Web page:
Rate And Review
Dublin Murders: Season 1 Videos
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Cast & Crew
Detective Sam O'Neill
Cassie Maddox/Lexie Mangan
Dr Mark Hanley
Dublin Murders might have made for a pleasingly mopey whodunnit along the lines of Shetland or Broadchurch if Phelps weren't so obviously unsure of her source material.
Lucky for us, "Dublin Murders" revels in characters that can both sink and swim.
Some crime series captivate because the mystery itself is so maddeningly mysterious, while the lure of others is largely the frisson between the leading detectives. This Irish drama of tragedy and intrigue has both in spades.
The storytelling is crisp and connective, but it's always accentuated by a disconcerting mood that feels connected to the sense that everyone is being drawn into something they can't control.
Remember that if you're drawn to what is an unusually ethereal mystery, one that is tricky and sometimes off-kilter. You've been warned. The cast is excellent, by the way.
It is a tasty slice of cut-and-come-again cake, even if the relationship between Cassie and Rob - upon which the credibility of the story turns (or will, if faithful to the books) - is not yet sufficiently close or well-drawn.
The psychological mystery takes many twists and turns as it winds its way to an almost inevitable conclusion, and at times it takes modest but bizarre detours.
It's a refreshing if unsettling reminder that life is full of unanswered and haunting questions.
It all helped to build the haunting ambiguity of the piece...melancholy landscape shots, claustrophobic interiors and Volker Bertelmann's disturbing soundtrack intensified the effect.
Wait until the run is over and binge this show so you're not exhausted by all the twists and turns.
Audience Reviews for Dublin Murders: Season 1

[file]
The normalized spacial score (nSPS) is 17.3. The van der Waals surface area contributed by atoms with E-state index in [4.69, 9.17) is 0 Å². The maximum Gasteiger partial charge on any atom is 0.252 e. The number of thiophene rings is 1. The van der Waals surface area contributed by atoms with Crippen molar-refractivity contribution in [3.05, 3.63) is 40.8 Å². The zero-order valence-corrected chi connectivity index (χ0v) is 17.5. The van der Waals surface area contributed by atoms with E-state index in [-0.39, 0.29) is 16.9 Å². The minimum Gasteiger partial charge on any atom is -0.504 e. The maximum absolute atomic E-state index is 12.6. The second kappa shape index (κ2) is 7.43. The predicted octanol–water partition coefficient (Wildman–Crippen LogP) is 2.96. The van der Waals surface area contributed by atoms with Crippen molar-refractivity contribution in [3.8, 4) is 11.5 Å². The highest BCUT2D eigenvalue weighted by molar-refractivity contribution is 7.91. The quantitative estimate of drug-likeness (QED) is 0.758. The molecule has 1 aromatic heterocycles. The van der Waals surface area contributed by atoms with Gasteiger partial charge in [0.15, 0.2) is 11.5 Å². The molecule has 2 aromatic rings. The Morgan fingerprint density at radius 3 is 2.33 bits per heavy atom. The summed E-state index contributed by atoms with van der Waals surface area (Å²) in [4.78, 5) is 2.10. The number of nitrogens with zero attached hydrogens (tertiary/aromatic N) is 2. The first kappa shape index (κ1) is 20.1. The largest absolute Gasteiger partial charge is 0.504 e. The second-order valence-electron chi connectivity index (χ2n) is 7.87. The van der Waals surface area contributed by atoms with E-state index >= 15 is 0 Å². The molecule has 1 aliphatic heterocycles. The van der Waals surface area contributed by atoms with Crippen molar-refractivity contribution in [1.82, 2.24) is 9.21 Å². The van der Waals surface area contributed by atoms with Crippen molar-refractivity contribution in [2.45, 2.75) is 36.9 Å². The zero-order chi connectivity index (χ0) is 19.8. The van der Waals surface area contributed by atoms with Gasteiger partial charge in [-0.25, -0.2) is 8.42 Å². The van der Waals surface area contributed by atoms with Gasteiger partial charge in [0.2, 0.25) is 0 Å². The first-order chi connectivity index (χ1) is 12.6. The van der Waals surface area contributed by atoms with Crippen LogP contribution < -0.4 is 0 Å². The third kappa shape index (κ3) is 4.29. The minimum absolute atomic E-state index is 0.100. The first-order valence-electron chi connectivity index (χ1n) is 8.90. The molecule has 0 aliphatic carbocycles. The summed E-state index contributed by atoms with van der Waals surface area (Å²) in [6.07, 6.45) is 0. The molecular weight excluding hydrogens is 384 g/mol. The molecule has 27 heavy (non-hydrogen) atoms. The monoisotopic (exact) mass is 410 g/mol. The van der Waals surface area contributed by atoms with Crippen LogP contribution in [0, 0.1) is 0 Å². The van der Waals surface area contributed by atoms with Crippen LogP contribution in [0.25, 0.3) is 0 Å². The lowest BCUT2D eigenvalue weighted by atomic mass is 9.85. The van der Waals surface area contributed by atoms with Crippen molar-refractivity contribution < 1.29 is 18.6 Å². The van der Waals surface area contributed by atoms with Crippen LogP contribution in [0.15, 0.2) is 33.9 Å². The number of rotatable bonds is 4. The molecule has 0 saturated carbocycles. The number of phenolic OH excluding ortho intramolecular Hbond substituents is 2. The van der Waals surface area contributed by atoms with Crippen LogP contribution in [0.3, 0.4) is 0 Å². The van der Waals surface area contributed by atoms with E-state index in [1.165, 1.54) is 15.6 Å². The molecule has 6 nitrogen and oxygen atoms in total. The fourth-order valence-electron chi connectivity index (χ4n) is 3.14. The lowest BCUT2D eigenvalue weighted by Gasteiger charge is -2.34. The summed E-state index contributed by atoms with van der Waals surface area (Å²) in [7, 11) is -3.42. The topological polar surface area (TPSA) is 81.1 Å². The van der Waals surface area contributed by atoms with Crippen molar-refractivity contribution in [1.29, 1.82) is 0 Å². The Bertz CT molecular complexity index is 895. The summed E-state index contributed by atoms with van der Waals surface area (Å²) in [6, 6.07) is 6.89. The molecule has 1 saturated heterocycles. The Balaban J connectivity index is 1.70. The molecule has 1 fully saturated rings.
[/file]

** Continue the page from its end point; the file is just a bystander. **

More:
Feb 23, 2021A dark and well-made show about the effects of psychological trauma, but the bifurcated narrative is a significant mistake Airing on BBC One in the UK and Ireland and Starz in North America, Dublin Murders is an eight-part series that adapts the first two novels in Tana French's Dublin Murder Squad series – In the Woods (2007) and The Likeness (2008). And herein lies the show's biggest problem. French's series is pseudo-anthological in design; each novel has a different protagonist, and although there are common characters across all of the stories, each plot is wholly self-contained. In writing Dublin Murders, Sarah Phelps presents the plots of the first two novels as happening concurrently. This doesn't even remotely work, with the events of The Likeness never feeling like anything other than a half-baked B-plot that serves only to detract from the far superior material in the A-plot. Nevertheless, there is much to laud here; the acting, the cinematography, production design, and art direction, the editing and directing, and, when focusing on the first novel, much of Phelps' writing. The show takes place in 2006 and begins with the discovery of the body of twelve-year-old Katy Devlin (Amy Macken) in the woods around Knocknaree, a (fictional) housing estate in Dublin's suburbs. Detectives Rob Reilly (Killian Scott) and Cassie Maddox (Sarah Greene) of the (fictional) Dublin Murder Squad are assigned to the case, which has attracted a great deal of attention, as twenty-two years earlier three young children disappeared in the same woods. One of those children was found a few hours after they disappeared, and although he was uninjured, his shirt was ripped as if by claws, and his shoes were filled with someone else's blood. He swears, however, that he has no memory of what happened in the woods. That child, Adam, left Ireland with his parents and as far as anyone knows, never returned. However, Rob is in fact adult Adam, having secretly returned to Ireland with a new identity, a fact known only to Cassie, and he plans to use the Devlin investigation as a means to delve into the 1985 case. Meanwhile, Cassie is approached by her old boss, senior investigator Frank Mackey (Tom Vaughan-Lawlor), with an intriguing undercover operation. Aesthetically, the show has a lot going for it. To a certain extent, it mixes genres – there's the obvious whodunnit, but there's also a pseudo-Chinatown motif of greed, conspiracy, and corruption, and a vaguely supernatural, otherworldly undercurrent, not unlike Twin Peaks. In terms of narrative structure, although the 2006-set events are presented chronologically, the show makes ample use of flashbacks, which jump around quite a bit in the timeline. That this never becomes arbitrary is a testament to the editing, which always ensures to establish the link between the show's present and the moments to which the characters are flashing back. The cinematography is also worth mentioning, working hand-in-hand with the production design to suggest that things just aren't quite right in Knocknaree in general, and the Devlin home in specific. The acting too is impressive. Scott and Greene have tremendous chemistry, which is pivotal, and although both are initially presented as likeable, if damaged, individuals, as the show goes on, both actors allow us to see a much darker side to their personas, with each turning on the people closest to them in a particularly vicious manner. Thematically, much like In the Woods, the show isn't so much focused on the Devlin murder as it is the nature of lingering trauma. Virtually every character is damaged in some way, but none more so than Rob, who, to a certain extent, never really made it out of the woods in 1985. The show begins with him asking Cassie, "what if the killed are the lucky ones?" And this is a central theme throughout – what if it's those who are murdered who could be considered free, and those who survive that are forever trapped within their trauma? All of which brings us to the show's fatal flaw. Phelps is unable to mould the two plots to coalesce properly, with the characters in Cassie's case never being developed. We're never allowed to get to know these people, as the whole thing never feels like anything other than an afterthought. Splitting the show like this does neither plot any favours – in the novels, each case works by immersing us in the interiority of the protagonist, as the plot unfolds in a manner coloured by that character's subjectivity. Continually cutting away from one plot to show us the other completely breaks that immersion. Nevertheless, I did enjoy the show for the most part. It's well-acted, looks great, and in relation to the murder case, is very well written. A shorter run focusing on just that case would have been infinitely preferable, but that's not what we got. It's absolutely worth checking out, but be prepared to be frustrated once the undercover operation starts taking up so much time.